The Fed’s discount rate hike

The Federal Reserve Board announced on Thursday that it is raising the interest rate at which banks borrow from the Fed’s discount window to 0.75%, a 25-basis-point increase, and intends to return discount lending primarily to the traditional overnight loans.
“The rate hike cycle begins,” declared 24/7 Wall St, and
Business Week reported:

Treasuries fell, pushing yields to the highest levels in at least five weeks, amid concern the Federal Reserve’s increase in the discount rate signaled policy makers are moving closer to lifting benchmark borrowing costs.

But I don’t believe that’s what the discount rate hike means at all.

The Fed sometimes has used discount rate changes as a signal of its intentions for interest rates more broadly. But the Fed press release accompanying the move stated flatly that’s not the case this time:

The modifications are not expected to lead to tighter financial conditions for households and businesses and do not signal any change in the outlook for the economy or for monetary policy….

The same message was emphatically repeated in statements by Fed Governor Elizabeth Duke and Federal Reserve Bank of New York President William Dudley. Maybe you have a theory that the way the Fed communicates that it intends to raise rates is by denying that it intends to raise rates. If so, I can’t help you.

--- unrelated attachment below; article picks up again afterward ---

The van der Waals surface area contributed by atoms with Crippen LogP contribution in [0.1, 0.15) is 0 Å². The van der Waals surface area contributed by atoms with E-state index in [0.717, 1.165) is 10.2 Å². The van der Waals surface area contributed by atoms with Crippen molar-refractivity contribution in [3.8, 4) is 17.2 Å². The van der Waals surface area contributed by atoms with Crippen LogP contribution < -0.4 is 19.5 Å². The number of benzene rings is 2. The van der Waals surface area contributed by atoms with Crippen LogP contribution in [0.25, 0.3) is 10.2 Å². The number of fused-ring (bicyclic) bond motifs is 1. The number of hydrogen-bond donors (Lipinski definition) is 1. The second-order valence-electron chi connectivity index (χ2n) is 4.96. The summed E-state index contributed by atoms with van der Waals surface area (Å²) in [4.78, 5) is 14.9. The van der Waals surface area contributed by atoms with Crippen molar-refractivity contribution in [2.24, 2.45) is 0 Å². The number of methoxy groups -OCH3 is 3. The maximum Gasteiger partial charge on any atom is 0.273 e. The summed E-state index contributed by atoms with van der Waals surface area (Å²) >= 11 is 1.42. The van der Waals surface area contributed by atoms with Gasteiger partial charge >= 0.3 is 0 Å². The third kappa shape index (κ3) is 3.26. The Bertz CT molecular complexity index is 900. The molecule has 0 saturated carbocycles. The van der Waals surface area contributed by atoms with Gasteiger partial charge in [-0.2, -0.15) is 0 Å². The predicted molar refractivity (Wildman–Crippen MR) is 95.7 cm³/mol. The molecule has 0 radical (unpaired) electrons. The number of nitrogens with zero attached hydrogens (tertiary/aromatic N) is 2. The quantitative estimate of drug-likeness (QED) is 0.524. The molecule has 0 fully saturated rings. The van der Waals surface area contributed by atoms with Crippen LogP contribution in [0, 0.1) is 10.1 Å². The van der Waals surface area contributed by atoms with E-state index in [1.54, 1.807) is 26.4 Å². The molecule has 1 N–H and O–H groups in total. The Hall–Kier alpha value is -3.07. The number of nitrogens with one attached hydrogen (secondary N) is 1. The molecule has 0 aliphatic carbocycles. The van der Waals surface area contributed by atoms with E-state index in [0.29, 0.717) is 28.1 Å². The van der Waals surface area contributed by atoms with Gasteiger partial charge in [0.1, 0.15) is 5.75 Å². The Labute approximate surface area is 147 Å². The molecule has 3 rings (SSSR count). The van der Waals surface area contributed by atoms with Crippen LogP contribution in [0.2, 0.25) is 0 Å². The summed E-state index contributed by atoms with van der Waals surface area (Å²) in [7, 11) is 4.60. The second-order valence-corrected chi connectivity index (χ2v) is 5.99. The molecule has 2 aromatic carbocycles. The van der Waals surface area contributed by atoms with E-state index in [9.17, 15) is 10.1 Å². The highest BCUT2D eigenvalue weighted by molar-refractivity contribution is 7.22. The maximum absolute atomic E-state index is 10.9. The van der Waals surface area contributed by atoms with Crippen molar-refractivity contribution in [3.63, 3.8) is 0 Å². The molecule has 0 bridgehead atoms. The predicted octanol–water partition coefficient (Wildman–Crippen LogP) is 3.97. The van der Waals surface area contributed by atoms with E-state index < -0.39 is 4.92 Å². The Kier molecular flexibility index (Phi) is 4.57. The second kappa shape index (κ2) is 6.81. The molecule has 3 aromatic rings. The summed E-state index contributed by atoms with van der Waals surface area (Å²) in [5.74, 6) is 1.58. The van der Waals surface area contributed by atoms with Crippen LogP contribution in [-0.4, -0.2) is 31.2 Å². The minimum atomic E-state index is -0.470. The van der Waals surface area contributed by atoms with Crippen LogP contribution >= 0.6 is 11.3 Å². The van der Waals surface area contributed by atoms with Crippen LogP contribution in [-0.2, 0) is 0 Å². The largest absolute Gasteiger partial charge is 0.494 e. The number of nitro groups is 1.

The Fed described its true intentions in the minutes of the Jan 26-27 FOMC meeting:

Staff briefed the Committee on current usage of the discount window and other liquidity facilities and suggested additional steps policymakers could take to normalize the Federal Reserve’s liquidity provision. These steps included continuing to scale back amounts offered through the Term Auction Facility (TAF); returning to the pre-crisis standard of one-day maturity for primary credit loans to all but the smallest depository institutions; and increasing, initially to 50 basis points from 25 basis points, the spread between the primary credit rate and the upper end of the Committee’s target range for the federal funds rate…

All of which the Fed has now implemented. The FOMC minutes also indicated that the purpose of a discount rate hike would be

discouraging depository institutions from relying on the discount window as a routine source of funds when other funding is generally available…. Participants generally agreed that such steps to return the Federal Reserve’s liquidity provision to a normal footing would be technical adjustments to reflect the notable diminution of the market strains that had made the creation of new liquidity facilities and expansion of existing facilities necessary and emphasized that such steps would not indicate a change in the Committee’s assessment of the appropriate stance of monetary policy or the proper time to begin moving to a less accommodative policy stance.